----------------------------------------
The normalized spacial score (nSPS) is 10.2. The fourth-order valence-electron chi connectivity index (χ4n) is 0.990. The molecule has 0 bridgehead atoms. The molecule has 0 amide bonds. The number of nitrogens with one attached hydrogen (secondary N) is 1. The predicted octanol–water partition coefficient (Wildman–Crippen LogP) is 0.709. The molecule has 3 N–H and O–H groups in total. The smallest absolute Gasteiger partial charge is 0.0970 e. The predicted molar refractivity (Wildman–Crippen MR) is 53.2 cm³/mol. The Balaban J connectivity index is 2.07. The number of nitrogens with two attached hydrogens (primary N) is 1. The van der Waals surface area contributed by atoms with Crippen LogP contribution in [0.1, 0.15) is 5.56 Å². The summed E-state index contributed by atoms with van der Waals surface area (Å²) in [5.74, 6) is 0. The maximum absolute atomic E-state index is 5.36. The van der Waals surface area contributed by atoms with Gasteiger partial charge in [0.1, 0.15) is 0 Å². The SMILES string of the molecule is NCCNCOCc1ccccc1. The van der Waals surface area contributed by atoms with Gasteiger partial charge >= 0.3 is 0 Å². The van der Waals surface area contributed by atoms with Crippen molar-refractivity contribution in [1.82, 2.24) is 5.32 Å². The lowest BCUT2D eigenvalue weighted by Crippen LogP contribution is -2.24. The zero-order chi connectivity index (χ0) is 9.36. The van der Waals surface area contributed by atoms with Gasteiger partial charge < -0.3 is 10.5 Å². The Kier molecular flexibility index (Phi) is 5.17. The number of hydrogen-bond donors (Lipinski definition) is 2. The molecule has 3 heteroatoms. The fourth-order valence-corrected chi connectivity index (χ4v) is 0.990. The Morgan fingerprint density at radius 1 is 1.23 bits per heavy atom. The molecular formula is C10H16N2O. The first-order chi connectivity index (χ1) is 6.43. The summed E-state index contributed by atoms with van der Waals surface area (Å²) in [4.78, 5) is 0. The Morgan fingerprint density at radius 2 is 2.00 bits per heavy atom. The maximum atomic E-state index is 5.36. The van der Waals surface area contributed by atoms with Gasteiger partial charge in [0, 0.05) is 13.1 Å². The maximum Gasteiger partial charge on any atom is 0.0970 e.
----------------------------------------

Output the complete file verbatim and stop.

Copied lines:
The normalized spacial score (nSPS) is 10.2. The fourth-order valence-electron chi connectivity index (χ4n) is 0.990. The molecule has 0 bridgehead atoms. The molecule has 0 amide bonds. The number of nitrogens with one attached hydrogen (secondary N) is 1. The predicted octanol–water partition coefficient (Wildman–Crippen LogP) is 0.709. The molecule has 3 N–H and O–H groups in total. The smallest absolute Gasteiger partial charge is 0.0970 e. The predicted molar refractivity (Wildman–Crippen MR) is 53.2 cm³/mol. The Balaban J connectivity index is 2.07. The number of nitrogens with two attached hydrogens (primary N) is 1. The van der Waals surface area contributed by atoms with Crippen LogP contribution in [0.1, 0.15) is 5.56 Å². The summed E-state index contributed by atoms with van der Waals surface area (Å²) in [5.74, 6) is 0. The maximum absolute atomic E-state index is 5.36. The van der Waals surface area contributed by atoms with Gasteiger partial charge in [0.1, 0.15) is 0 Å². The SMILES string of the molecule is NCCNCOCc1ccccc1. The van der Waals surface area contributed by atoms with Gasteiger partial charge >= 0.3 is 0 Å². The van der Waals surface area contributed by atoms with Crippen molar-refractivity contribution in [1.82, 2.24) is 5.32 Å². The lowest BCUT2D eigenvalue weighted by Crippen LogP contribution is -2.24. The zero-order chi connectivity index (χ0) is 9.36. The van der Waals surface area contributed by atoms with Gasteiger partial charge < -0.3 is 10.5 Å². The Kier molecular flexibility index (Phi) is 5.17. The number of hydrogen-bond donors (Lipinski definition) is 2. The molecule has 3 heteroatoms. The fourth-order valence-corrected chi connectivity index (χ4v) is 0.990. The Morgan fingerprint density at radius 1 is 1.23 bits per heavy atom. The molecular formula is C10H16N2O. The first-order chi connectivity index (χ1) is 6.43. The summed E-state index contributed by atoms with van der Waals surface area (Å²) in [4.78, 5) is 0. The Morgan fingerprint density at radius 2 is 2.00 bits per heavy atom. The maximum atomic E-state index is 5.36. The van der Waals surface area contributed by atoms with Gasteiger partial charge in [0, 0.05) is 13.1 Å². The maximum Gasteiger partial charge on any atom is 0.0970 e.